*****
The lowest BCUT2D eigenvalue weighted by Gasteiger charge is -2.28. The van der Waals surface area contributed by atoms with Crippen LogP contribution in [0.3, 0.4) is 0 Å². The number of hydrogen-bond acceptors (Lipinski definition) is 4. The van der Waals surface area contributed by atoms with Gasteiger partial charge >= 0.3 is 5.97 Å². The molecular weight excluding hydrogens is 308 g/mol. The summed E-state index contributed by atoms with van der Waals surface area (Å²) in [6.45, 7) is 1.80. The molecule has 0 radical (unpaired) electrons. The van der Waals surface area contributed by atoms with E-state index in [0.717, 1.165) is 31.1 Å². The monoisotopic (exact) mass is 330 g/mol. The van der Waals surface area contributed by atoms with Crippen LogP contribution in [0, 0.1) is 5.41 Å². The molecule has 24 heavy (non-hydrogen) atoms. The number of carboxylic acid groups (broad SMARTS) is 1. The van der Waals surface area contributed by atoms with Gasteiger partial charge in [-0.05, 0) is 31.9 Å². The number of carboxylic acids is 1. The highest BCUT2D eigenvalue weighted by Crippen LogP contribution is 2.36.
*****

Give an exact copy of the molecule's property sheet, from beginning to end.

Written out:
The lowest BCUT2D eigenvalue weighted by Gasteiger charge is -2.28. The van der Waals surface area contributed by atoms with Crippen LogP contribution in [0.3, 0.4) is 0 Å². The number of hydrogen-bond acceptors (Lipinski definition) is 4. The van der Waals surface area contributed by atoms with Gasteiger partial charge >= 0.3 is 5.97 Å². The molecular weight excluding hydrogens is 308 g/mol. The summed E-state index contributed by atoms with van der Waals surface area (Å²) in [6.45, 7) is 1.80. The molecule has 0 radical (unpaired) electrons. The van der Waals surface area contributed by atoms with E-state index in [0.717, 1.165) is 31.1 Å². The monoisotopic (exact) mass is 330 g/mol. The van der Waals surface area contributed by atoms with Crippen LogP contribution in [0, 0.1) is 5.41 Å². The molecule has 24 heavy (non-hydrogen) atoms. The number of carboxylic acid groups (broad SMARTS) is 1. The van der Waals surface area contributed by atoms with Gasteiger partial charge in [-0.05, 0) is 31.9 Å². The number of carboxylic acids is 1. The highest BCUT2D eigenvalue weighted by Crippen LogP contribution is 2.36.